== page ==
Menswear designer Michele Savoia, best known for creating custom suits for the likes of Robert DeNiro and Mickey Rourke, was found dead Sunday in the water next to his docked yacht.
Eccentric fashion designer and owner of former Lower East Side boutique House of Savoia, Michele Savoia, was found dead in the Hudson River on Sunday, after an almost three day search for the missing 55-year-old. Savoia, who was last seen leaving the newly-revamped Marquee nightclub at 4 a.m. early Friday morning, was reported missing by his driver, Alberto Alonso, on Saturday. Alonso had not heard from the designer in nearly two days.
The designer, who was known as "Savoia the Tailor," was best recognized for his 1930s-style suits and art deco-era clothing. His pieces were a favorite of Robert DeNiro, Chris Noth, Mickey Rourke, and Matt Dillon. Savoia also designed for Broadway, creating Ricky Martin’s costumes in the revival of "Evita," as well as the outfits for Tom Hanks's performance in Nora Ephron's posthumous play "Lucky Guy."
We’ve come to expect designers to push their boundaries on the runway, but there’s something to be said for the reliable three who always give us what we want—the classics.
There’s something to be said for designers who don’t need to push their own boundaries—those who have created such a reliable label that to design something unexpected would actually be worse than showing the same thing season after season. It’s not bad to have a consistent aesthetic, especially when it’s one that shapes the idea of ready-to-wear and the classic Americana ideals.
When Ralph Lauren introduced his line in the 1970s—first showing only women’s suits—the designer quickly became synonymous with preppy and sophisticated. His runways are always filled with intricately tailored separates, soft gowns, and lush fabrics. For his Fall/Winter 2014 collection, Lauren did it again with a series of winter whites, pale pinks, and lavenders, along with subtle nudes and greys, that floated down the runway in the form of elegant, slinky eveningwear, cashmere sweaters, comfortable-yet-chic fur coats, and a slew of turtle-necks matched with fitted skirts. Some may say it was too boring, too soft, too simple. But it was the elegance that we expected from Lauren…and he delivered.
Move over, Johnny Weir. There’s a new style star in Sochi. Nineteen-year-old figure skater Jason Brown has been rocking a signature hairstyle that even has its own Twitter account.
Former Olympic figure skater Johnny Weir has set high style standards in Sochi, with millions watching to see what he’ll wear next to the NBC commentator’s table. But he’s not the only one bringing fashion to the Russian games. A newcomer to the sport has begun to steal the spotlight…with his hair.
Jason Brown, the 19-year-old U.S. figure skater from Highland Park, Illinois sports a signature ponytail that has just earned its own parody Twitter account.
If you, like the entire lady-loving population of America, are interested in learning a little more about the 2014 Sports Illustrated swimsuit cover models, read on.
Every year, Sports Illustrated inexplicably publishes a full issue of models in bikinis (or body paint). Yesterday, Sports Illustrated revealed this year’s swimsuit edition cover, celebrating fifty years of incredibly picturesque objectification. The Sports Illustrated Swimsuit Issue is fairly deplorable from a feminist standpoint; plus, it has very little to do with sports. But everyone looks so pretty and happy! Plus beaches, and butts!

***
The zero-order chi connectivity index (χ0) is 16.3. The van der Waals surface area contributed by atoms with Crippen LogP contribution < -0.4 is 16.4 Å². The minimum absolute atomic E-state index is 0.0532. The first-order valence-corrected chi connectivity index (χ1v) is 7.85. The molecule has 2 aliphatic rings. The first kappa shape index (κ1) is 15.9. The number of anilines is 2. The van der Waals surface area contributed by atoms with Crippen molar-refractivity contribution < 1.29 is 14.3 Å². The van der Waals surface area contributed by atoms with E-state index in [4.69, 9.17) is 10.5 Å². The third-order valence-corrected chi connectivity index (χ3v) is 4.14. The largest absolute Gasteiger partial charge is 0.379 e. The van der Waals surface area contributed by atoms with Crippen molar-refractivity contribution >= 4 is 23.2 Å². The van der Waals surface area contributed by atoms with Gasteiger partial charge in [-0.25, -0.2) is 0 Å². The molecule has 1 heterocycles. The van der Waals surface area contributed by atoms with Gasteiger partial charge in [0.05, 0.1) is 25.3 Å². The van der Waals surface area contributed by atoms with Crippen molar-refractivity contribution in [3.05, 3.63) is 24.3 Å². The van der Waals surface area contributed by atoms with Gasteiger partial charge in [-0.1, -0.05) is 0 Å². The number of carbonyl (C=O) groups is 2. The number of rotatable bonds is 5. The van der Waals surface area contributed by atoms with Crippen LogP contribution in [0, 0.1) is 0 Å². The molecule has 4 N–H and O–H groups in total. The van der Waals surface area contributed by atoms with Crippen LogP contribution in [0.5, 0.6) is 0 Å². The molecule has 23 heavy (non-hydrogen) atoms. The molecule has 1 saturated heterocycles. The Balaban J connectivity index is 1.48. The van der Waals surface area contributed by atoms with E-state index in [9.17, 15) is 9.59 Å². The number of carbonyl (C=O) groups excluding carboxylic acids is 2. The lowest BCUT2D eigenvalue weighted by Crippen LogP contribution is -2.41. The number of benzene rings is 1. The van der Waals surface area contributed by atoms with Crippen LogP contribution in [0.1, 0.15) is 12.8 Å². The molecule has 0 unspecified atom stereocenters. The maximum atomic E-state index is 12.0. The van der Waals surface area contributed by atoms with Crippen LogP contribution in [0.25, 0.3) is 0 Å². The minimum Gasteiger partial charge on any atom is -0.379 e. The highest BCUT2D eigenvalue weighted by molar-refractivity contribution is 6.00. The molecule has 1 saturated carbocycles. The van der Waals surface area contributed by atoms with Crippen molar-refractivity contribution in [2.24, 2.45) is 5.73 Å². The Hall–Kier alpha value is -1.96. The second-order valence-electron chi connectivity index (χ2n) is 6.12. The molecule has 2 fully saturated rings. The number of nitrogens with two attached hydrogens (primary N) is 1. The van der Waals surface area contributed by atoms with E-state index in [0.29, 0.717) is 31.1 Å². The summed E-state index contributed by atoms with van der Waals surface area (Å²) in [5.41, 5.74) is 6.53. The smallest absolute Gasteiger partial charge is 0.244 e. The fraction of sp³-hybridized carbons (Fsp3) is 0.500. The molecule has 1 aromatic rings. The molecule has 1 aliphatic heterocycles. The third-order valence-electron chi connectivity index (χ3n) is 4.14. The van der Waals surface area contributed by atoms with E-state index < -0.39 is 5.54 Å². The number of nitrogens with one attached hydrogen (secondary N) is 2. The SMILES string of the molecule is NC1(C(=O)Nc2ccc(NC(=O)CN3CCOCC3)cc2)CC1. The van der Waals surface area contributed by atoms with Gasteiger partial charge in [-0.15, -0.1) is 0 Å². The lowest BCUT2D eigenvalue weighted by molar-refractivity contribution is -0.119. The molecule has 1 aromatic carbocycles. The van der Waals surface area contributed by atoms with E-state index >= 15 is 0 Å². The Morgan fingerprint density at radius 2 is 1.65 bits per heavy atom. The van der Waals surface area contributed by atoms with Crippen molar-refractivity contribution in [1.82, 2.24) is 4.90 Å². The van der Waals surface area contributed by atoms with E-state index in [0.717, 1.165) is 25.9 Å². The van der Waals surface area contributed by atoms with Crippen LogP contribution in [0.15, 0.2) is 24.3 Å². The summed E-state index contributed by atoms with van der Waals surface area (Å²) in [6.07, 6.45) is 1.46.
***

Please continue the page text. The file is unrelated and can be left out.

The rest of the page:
The 50th anniversary cover features Chrissy Teigen (right), Nina Agdal (left), and Lily Aldridge (center). Watching this video, in which the models learn that they’ve just achieved SI cover status, is genuinely adorable. It’s pretty endearing to watch the women, who actually seem like close friends, freak out. We almost believe that the three of them hang out topless and take innocent booty pics in their free time. Read on if you, like the entire lady-loving population of America, are interested in learning a little more about the 2014 Sports Illustrated swimsuit cover models.
And Mary Katrantzou partners with Lyst.
Kendall Jenner Bares Breasts at Marc Jacobs: The younger, half-sibling of the Kardashian trio made her high-fashion runway debut on Thursday night at the Marc Jacobs Fall/Winter 2014 show in New York. "The New York fashion scene is crazy, madness, but I love the energy," Jenner told Into the Gloss. "I love everything about it-like the hair and make-up today, it's incredible. I've never had my eyebrows bleached; I don't even look like myself!" Styled in a brown see-through top, bleached eyebrows, and a cropped, light-pink tinted wig, the eighteen-year-old model proved she might just be the chicest offspring of the reality-TV family. [The Telegraph]
Raf Simons Previews Home Goods Collection: When news first broke last November that Dior designer Raf Simons would be collaborating with Danish textiles company Kvadrat, his audience could only dream of what it would entail. In the latest issue of Wallpaper magazine, out Friday, the glossy released details of exactly what the designer has in store. Launching in April, the textiles will include “textured upholstery fabrics, wool and cashmere throws, and mohair blankets in a palette that runs from royal blue and vibrant orange to pink and pale gray.” [WWD]
For the designer's first collection since his departure from Louis Vuitton, Marc Jacobs went back to the basics, creating a blank canvas for the next design era to come.
“Happy days are here again. The skies above are clear again. So let’s sing a song of cheer again. Happy days are here again.”
The aura of Marc Jacobs’s Fall/Winter 2014 show was a bit haunting, as Jessica Lange ominously recited the aforementioned lyrics from the 1929 single—which is best associated with the end of the Great Depression and the repeal of prohibition—on repeat. It sounded like a cult-line mantra—“the kind of thing you might hear at a spa,” Jacobs said. And the audience was sucked in.
The boys behind Proenza Schouler decided to go rogue this season, presenting a collection full of bright prints and colors, rather than the sedate monochromatic looks seen on many runways this season.
Energy. Abstraction. Humor. Color. Instinct. Spontaneous. Fast.